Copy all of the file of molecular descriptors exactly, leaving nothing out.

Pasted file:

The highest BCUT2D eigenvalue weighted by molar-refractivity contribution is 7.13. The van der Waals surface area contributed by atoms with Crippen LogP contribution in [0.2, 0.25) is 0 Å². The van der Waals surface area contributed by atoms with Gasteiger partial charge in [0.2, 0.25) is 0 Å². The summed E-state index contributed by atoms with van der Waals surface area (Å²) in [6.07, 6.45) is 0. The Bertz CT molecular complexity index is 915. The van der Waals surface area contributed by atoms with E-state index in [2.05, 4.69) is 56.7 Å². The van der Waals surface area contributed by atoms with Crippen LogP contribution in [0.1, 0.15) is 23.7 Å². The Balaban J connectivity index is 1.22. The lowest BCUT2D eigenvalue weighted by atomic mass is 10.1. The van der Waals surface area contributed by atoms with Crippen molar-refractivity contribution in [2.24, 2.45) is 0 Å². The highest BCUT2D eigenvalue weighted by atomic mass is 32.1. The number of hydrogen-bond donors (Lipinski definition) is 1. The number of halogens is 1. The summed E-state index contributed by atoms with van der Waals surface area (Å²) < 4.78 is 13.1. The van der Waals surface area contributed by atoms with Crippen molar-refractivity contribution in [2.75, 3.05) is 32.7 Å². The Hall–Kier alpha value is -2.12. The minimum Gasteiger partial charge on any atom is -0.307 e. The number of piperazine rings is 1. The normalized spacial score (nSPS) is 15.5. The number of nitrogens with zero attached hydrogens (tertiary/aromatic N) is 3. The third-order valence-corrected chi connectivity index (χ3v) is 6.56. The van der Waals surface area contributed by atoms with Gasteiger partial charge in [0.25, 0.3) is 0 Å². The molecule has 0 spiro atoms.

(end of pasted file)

The highest BCUT2D eigenvalue weighted by molar-refractivity contribution is 7.13. The van der Waals surface area contributed by atoms with Crippen LogP contribution in [0.2, 0.25) is 0 Å². The van der Waals surface area contributed by atoms with Gasteiger partial charge in [0.2, 0.25) is 0 Å². The summed E-state index contributed by atoms with van der Waals surface area (Å²) in [6.07, 6.45) is 0. The Bertz CT molecular complexity index is 915. The van der Waals surface area contributed by atoms with E-state index in [2.05, 4.69) is 56.7 Å². The van der Waals surface area contributed by atoms with Crippen LogP contribution in [0.1, 0.15) is 23.7 Å². The Balaban J connectivity index is 1.22. The lowest BCUT2D eigenvalue weighted by atomic mass is 10.1. The van der Waals surface area contributed by atoms with Crippen molar-refractivity contribution in [2.24, 2.45) is 0 Å². The highest BCUT2D eigenvalue weighted by atomic mass is 32.1. The number of hydrogen-bond donors (Lipinski definition) is 1. The number of halogens is 1. The summed E-state index contributed by atoms with van der Waals surface area (Å²) < 4.78 is 13.1. The van der Waals surface area contributed by atoms with Crippen molar-refractivity contribution in [2.75, 3.05) is 32.7 Å². The Hall–Kier alpha value is -2.12. The minimum Gasteiger partial charge on any atom is -0.307 e. The number of piperazine rings is 1. The normalized spacial score (nSPS) is 15.5. The number of nitrogens with zero attached hydrogens (tertiary/aromatic N) is 3. The third-order valence-corrected chi connectivity index (χ3v) is 6.56. The van der Waals surface area contributed by atoms with Gasteiger partial charge in [0.25, 0.3) is 0 Å². The molecule has 0 spiro atoms.